Make us your home page

Today’s top headlines delivered to you daily.

(View our Privacy Policy)

Clearwater's new water plant will use deep well to dispose of brine

CLEARWATER — Clearwater is moving closer to producing nearly all of its own water as it prepares to build a second reverse osmosis water treatment plant.

The facility, projected to open by the end of next year, will treat millions of gallons of slightly salty water per day through a process that purifies water by removing salt and other materials.

The $34 million plant, set to begin construction in June, will be able to produce a maximum of 6.25 million gallons per day, although it will pump out about 5 million gallons on an average day, said Nan Bennett, assistant director of public utilities.

The Southwest Florida Water Management District will provide $15.2 million for the project. City water revenue will cover the rest.

The new plant will help contain costs by nearly eliminating the need to purchase water from Pinellas County Utilities, which currently supplies slightly less than half of the city's water needs, said Tracy Mercer, the city's utilities director.

"When you have the middleman, you keep adding costs," Mercer said.

Reverse osmosis treatment is more expensive than the traditional method of pumping directly from the ground, Mercer said, but increased regulation and testing requirements will eventually add to the cost of producing water that way.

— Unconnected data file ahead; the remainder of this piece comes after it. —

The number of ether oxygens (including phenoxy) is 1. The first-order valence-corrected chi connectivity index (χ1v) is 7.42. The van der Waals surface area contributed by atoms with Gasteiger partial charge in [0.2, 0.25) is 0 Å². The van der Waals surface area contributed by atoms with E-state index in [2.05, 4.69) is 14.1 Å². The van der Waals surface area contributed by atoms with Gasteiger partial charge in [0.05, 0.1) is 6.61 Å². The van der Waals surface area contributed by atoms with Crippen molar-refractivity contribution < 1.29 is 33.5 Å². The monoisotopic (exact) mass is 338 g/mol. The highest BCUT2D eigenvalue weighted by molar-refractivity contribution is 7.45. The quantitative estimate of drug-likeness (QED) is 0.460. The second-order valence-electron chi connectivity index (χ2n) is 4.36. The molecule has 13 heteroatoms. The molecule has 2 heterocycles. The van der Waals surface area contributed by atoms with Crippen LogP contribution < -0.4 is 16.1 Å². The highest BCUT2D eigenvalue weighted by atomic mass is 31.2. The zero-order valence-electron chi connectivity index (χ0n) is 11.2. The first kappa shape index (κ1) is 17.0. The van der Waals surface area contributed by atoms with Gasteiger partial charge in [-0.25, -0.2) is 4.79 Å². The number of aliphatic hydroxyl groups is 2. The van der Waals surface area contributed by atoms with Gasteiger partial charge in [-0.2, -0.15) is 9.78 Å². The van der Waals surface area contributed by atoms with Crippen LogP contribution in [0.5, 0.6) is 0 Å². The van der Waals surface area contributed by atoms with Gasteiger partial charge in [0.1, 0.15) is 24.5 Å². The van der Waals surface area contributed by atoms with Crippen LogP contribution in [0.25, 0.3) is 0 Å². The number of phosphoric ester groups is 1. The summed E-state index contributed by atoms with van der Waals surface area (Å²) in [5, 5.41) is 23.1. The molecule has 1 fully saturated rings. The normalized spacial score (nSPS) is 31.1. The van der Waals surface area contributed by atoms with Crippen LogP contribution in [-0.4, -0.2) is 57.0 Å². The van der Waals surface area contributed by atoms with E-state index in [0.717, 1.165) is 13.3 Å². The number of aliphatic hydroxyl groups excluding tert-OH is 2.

City planners think that, over the long term, reverse osmosis will be more cost-effective.

Currently, Clearwater produces an average of 5.9 million gallons per day. Once the new facility opens, the city will have to purchase water only during peak days such as festivals or other heavy-use periods.

Unlike the city's first reverse osmosis plant, which opened in 2002, the new plant's by-product or "concentrate" won't be sent to a wastewater treatment plant to be turned into reclaimed water — it's too salty.

Instead, it will be injected into a well nearby that extends about 1,000 feet underground.

Use of deep well injection has been controversial, with some environmental advocates raising concerns that brackish concentrate could harm the Floridan aquifer, which supplies much of the state's drinking water.

The well is deep enough that it will inject the concentrate below the aquifer into salt water, which makes it unlikely to migrate to layers of fresh water, said Bennett.

The city will monitor the wells and has several levels of oversight, including the U.S. Environmental Protection Agency, Bennett said.

"We have all kinds of testing requirements," she said.

Clearwater utility officials were eager to emphasize the "green aspects" of the plant. A "cool" roof made with heat-reduction materials to save energy along with energy-efficient fixtures and landscaping, among other environmentally sustainable features, have been included in the design, Bennett said.

William Conlon, a Land O'Lakes consulting engineer who was project manager for Florida's first deep well injection in Sarasota County in the early 1980s, agreed the process is safe.